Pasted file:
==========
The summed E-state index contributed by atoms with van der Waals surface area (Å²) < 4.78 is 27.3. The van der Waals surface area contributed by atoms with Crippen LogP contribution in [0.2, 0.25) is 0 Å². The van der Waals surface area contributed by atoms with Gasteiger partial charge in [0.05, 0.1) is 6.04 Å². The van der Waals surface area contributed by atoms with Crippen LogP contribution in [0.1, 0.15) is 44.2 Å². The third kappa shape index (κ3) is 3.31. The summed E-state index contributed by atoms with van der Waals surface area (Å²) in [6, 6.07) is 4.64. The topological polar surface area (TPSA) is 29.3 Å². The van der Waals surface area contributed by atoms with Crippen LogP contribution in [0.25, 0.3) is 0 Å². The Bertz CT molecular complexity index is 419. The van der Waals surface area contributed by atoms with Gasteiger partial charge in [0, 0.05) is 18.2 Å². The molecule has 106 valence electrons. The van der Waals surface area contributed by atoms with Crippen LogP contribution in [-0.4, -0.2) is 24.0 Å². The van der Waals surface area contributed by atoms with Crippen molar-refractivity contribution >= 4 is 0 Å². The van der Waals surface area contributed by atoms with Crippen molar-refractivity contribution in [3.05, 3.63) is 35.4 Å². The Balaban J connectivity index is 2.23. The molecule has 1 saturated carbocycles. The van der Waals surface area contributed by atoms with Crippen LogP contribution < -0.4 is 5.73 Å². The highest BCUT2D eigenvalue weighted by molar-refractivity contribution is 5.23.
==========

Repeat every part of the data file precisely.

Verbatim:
The summed E-state index contributed by atoms with van der Waals surface area (Å²) < 4.78 is 27.3. The van der Waals surface area contributed by atoms with Crippen LogP contribution in [0.2, 0.25) is 0 Å². The van der Waals surface area contributed by atoms with Gasteiger partial charge in [0.05, 0.1) is 6.04 Å². The van der Waals surface area contributed by atoms with Crippen LogP contribution in [0.1, 0.15) is 44.2 Å². The third kappa shape index (κ3) is 3.31. The summed E-state index contributed by atoms with van der Waals surface area (Å²) in [6, 6.07) is 4.64. The topological polar surface area (TPSA) is 29.3 Å². The van der Waals surface area contributed by atoms with Crippen LogP contribution in [0.25, 0.3) is 0 Å². The Bertz CT molecular complexity index is 419. The van der Waals surface area contributed by atoms with Gasteiger partial charge in [0, 0.05) is 18.2 Å². The molecule has 106 valence electrons. The van der Waals surface area contributed by atoms with Crippen LogP contribution in [-0.4, -0.2) is 24.0 Å². The van der Waals surface area contributed by atoms with Crippen molar-refractivity contribution >= 4 is 0 Å². The van der Waals surface area contributed by atoms with Crippen molar-refractivity contribution in [3.05, 3.63) is 35.4 Å². The Balaban J connectivity index is 2.23. The molecule has 1 saturated carbocycles. The van der Waals surface area contributed by atoms with Crippen LogP contribution < -0.4 is 5.73 Å². The highest BCUT2D eigenvalue weighted by molar-refractivity contribution is 5.23.